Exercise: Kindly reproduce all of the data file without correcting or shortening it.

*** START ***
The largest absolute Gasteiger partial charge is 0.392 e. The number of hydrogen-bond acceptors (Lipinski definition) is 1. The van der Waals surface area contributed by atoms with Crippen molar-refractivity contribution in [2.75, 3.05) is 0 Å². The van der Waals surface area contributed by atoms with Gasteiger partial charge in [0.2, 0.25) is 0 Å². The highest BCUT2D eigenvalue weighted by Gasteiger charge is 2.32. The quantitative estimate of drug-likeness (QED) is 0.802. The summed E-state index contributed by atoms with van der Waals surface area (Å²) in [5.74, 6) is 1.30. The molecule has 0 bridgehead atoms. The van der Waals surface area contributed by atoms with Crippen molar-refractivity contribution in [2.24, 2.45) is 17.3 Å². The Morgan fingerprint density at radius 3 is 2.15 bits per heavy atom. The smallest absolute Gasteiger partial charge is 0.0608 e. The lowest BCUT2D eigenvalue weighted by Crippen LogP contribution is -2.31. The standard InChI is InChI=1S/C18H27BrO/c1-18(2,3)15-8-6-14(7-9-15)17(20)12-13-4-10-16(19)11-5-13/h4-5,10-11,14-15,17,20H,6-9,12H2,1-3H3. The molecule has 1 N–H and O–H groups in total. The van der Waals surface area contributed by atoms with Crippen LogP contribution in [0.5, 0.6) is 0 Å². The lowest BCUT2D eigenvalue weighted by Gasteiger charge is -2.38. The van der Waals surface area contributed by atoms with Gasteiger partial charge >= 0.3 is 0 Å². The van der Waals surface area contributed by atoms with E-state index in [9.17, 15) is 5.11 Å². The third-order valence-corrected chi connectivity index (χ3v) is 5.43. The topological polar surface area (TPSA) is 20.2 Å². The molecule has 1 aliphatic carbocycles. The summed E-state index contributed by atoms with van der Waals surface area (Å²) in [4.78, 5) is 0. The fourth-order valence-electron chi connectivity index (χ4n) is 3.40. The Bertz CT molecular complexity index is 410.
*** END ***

The largest absolute Gasteiger partial charge is 0.392 e. The number of hydrogen-bond acceptors (Lipinski definition) is 1. The van der Waals surface area contributed by atoms with Crippen molar-refractivity contribution in [2.75, 3.05) is 0 Å². The van der Waals surface area contributed by atoms with Gasteiger partial charge in [0.2, 0.25) is 0 Å². The highest BCUT2D eigenvalue weighted by Gasteiger charge is 2.32. The quantitative estimate of drug-likeness (QED) is 0.802. The summed E-state index contributed by atoms with van der Waals surface area (Å²) in [5.74, 6) is 1.30. The molecule has 0 bridgehead atoms. The van der Waals surface area contributed by atoms with Crippen molar-refractivity contribution in [2.24, 2.45) is 17.3 Å². The Morgan fingerprint density at radius 3 is 2.15 bits per heavy atom. The smallest absolute Gasteiger partial charge is 0.0608 e. The lowest BCUT2D eigenvalue weighted by Crippen LogP contribution is -2.31. The standard InChI is InChI=1S/C18H27BrO/c1-18(2,3)15-8-6-14(7-9-15)17(20)12-13-4-10-16(19)11-5-13/h4-5,10-11,14-15,17,20H,6-9,12H2,1-3H3. The molecule has 1 N–H and O–H groups in total. The van der Waals surface area contributed by atoms with Crippen LogP contribution in [0.5, 0.6) is 0 Å². The lowest BCUT2D eigenvalue weighted by Gasteiger charge is -2.38. The van der Waals surface area contributed by atoms with Gasteiger partial charge >= 0.3 is 0 Å². The van der Waals surface area contributed by atoms with E-state index in [9.17, 15) is 5.11 Å². The third-order valence-corrected chi connectivity index (χ3v) is 5.43. The topological polar surface area (TPSA) is 20.2 Å². The molecule has 1 aliphatic carbocycles. The summed E-state index contributed by atoms with van der Waals surface area (Å²) in [4.78, 5) is 0. The fourth-order valence-electron chi connectivity index (χ4n) is 3.40. The Bertz CT molecular complexity index is 410.